Three small cap successes from 2020
As the economy emerges from the pandemic, we’re seeing interest in smaller companies grow. This segment of the market typically does well during periods of strong growth, as they benefit from both their own ability to grow and a rosy economic outlook.
Many small companies are actually coming out of COVID-19 stronger, partly because the pandemic reinforced secular tailwinds such as growing digitalisation. The following are some of my ‘small cap highlights’ from 2020, those companies who kept on delivering despite the pandemic, and could potentially continue to do well.
A digital music champ – Gear4Music
The most material contributor to performance in the period was Gear4Music whose shares were up over 200% in 2020. The online e-tailer of music-related products benefitted from many of its high street peers being closed over for much of the year. Its scale, speed of delivery and strong brand perception (as measured via its Trustpilot score) all contributed to drive top line growth of over 30% in the period, accompanied by record gross margins of almost 30%.
An adept buyer of businesses – Future plc
Media company Future plc continued its excellent growth track record. Its expert online content, consumed via websites such as Tech Radar and Digital Photographer, proved particularly popular during lockdowns driving impressive growth in online advertising and ecommerce revenues. The integration of the TI Media assets, which contained titled such as Country Life and Homes and Gardens, was also successfully executed during the period.
The company did attract some scepticism when it took over the GoCo (the company behind the GoCompare price comparison site) but the deal appears to be progressing well and Future more widely is trading ahead of expectations.
And one we’d been watching – Science in Sports
With sentiment to consumer names so impacted by the pandemic, some enticing investment opportunities were presented, particularly in the volatility of late spring 2020. We took a position in Science in Sports, a leading player in the sports nutrition market.
It is a name we have tracked closely over several years but struggled to see a clear route to profitability and were concerned that the returns on their marketing investment were not high enough. However, in December we took a position in the company as we were very impressed by growth rates, gross margin improvements and greater levels of marketing discipline. An overhang of stock presented an attractive entry point in December at 29p and this has subsequently proven to be a rewarding decision.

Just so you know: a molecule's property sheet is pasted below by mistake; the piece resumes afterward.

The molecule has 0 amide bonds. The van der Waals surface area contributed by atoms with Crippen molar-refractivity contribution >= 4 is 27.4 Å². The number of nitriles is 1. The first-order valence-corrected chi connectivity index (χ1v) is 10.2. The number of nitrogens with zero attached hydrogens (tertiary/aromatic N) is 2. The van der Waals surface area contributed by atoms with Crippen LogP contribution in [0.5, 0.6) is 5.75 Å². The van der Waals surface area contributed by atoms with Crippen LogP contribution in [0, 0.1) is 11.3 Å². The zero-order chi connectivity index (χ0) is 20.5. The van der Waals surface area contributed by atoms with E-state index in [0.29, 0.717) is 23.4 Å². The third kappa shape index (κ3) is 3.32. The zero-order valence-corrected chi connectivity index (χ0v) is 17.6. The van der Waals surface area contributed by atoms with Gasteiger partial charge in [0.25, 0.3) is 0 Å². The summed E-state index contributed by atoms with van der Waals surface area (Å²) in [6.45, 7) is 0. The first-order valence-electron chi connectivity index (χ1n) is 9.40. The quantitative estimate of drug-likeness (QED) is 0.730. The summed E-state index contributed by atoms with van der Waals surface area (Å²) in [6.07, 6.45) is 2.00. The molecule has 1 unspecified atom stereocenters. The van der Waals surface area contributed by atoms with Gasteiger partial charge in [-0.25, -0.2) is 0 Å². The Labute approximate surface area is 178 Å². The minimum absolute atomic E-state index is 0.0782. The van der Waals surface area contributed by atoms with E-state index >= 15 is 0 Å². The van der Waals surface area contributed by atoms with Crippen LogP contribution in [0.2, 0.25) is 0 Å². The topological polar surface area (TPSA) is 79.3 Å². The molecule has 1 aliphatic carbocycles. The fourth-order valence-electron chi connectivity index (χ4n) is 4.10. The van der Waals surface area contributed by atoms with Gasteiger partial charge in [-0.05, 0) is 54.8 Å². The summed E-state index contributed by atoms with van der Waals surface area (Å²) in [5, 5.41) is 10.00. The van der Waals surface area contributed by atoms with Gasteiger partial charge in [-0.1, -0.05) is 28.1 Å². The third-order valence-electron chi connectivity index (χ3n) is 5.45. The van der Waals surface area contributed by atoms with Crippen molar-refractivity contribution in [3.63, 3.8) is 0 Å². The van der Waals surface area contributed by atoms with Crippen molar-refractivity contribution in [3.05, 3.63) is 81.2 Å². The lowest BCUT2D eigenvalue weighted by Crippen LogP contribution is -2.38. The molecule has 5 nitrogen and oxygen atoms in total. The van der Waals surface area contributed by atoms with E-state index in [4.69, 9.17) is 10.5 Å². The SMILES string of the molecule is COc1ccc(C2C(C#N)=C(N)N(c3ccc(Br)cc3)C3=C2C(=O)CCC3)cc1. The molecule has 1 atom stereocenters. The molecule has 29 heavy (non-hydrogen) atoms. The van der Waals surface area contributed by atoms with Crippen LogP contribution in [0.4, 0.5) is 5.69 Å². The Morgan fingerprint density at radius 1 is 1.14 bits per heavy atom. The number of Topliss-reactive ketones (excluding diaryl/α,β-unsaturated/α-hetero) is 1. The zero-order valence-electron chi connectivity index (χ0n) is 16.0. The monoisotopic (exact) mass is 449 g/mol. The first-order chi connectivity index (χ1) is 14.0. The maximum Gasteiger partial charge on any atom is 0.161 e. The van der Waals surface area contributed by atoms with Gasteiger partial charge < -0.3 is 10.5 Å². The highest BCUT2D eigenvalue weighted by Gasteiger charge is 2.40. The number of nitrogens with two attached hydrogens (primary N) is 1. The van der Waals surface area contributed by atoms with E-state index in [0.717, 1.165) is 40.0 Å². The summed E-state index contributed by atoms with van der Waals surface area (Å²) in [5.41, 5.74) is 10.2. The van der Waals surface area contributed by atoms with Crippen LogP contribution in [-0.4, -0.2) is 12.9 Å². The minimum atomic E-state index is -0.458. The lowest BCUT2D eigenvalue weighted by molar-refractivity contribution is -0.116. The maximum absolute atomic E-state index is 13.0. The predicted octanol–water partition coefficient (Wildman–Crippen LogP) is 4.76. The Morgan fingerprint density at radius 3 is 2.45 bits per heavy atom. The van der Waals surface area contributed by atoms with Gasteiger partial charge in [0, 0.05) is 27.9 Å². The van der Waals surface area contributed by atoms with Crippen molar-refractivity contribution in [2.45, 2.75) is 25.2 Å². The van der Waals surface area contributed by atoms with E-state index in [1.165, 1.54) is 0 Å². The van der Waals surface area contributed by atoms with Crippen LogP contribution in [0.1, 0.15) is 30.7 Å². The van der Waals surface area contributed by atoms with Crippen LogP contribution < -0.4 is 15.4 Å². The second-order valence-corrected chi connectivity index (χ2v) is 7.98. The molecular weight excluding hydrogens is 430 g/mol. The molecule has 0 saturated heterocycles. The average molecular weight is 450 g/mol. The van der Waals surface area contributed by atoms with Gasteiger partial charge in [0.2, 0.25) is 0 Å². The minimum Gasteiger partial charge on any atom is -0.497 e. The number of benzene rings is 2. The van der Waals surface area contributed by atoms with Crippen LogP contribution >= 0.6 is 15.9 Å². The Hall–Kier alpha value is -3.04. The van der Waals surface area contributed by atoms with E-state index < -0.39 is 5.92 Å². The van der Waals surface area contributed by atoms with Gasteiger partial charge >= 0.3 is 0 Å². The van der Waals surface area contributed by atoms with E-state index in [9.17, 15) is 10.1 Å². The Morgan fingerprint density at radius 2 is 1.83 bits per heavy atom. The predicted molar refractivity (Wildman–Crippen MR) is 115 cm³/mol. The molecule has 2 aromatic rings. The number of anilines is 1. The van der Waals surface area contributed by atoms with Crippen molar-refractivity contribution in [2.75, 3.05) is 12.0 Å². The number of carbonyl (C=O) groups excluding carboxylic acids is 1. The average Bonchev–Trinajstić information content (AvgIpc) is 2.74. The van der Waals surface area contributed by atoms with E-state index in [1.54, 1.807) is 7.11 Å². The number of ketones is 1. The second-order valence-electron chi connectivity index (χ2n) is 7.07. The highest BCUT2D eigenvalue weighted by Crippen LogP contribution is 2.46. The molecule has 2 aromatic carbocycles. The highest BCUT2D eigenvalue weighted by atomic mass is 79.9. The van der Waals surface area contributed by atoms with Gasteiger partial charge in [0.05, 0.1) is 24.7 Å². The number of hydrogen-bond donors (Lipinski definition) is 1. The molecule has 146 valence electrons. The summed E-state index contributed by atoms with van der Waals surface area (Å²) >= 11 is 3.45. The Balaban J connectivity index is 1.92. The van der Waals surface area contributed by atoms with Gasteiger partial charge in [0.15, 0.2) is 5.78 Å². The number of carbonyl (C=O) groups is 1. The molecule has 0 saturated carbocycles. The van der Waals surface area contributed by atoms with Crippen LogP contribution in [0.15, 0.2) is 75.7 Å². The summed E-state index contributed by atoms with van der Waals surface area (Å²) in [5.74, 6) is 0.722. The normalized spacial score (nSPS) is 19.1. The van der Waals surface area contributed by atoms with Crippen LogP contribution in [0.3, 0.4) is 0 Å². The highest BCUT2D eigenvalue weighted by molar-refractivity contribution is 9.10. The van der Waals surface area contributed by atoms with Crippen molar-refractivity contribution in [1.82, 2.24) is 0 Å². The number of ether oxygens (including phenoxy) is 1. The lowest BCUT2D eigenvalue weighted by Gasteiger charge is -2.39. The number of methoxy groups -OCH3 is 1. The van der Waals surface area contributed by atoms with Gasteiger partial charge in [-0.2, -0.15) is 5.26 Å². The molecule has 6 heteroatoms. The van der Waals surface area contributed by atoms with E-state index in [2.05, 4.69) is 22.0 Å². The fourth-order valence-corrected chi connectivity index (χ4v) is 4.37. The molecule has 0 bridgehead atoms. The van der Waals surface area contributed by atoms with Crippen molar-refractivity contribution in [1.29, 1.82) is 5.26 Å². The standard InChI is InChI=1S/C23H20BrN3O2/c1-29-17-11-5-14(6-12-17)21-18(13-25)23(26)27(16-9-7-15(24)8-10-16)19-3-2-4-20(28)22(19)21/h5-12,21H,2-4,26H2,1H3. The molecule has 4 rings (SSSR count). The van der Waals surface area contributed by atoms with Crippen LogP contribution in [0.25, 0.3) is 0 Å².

Can smaller companies continue their good run?
There are many difficult decisions ahead for the UK, with increased taxes already in the pipeline and an apparent tussle between Boris Johnson and Rishi Sunak over how room government really has to spend big.
That said, there appears to be a sharp, consumer-led recovery taking hold. Depending on who you ask, UK consumers are sitting on anything between £100-200bn of excess savings, with that extra cash starting to show up in the real economy. March mortgage approvals, while almost 20% lower than the November peak, remain almost 27% higher than the average of 2018-19. The derivative of people spending more on their homes, which are so often now their place of work, is that construction and repair, maintenance and investment) activity is elevated.
Many buoyant end markets are driving a positive earnings outlook. The consensus EPS revisions for both 2021 and 2022 in small caps are currently at their highest ever level according to HSBC, with growth for 2021 rising from 39% in January to 62% at present. It is encouraging that growth forecasts for 2022 sit at 10% and are little changed year to date – there is a danger of the market becoming too optimistic, which could prove unhelpful. Smaller companies have been particularly conservative in their outlook and we are encouraged that the mantra of ‘under promise, over deliver’ is largely being adhered to.
All stock/company examples are for explanatory/illustrative purposes only. They should not be viewed as investment advice or a recommendation from AXA IM.
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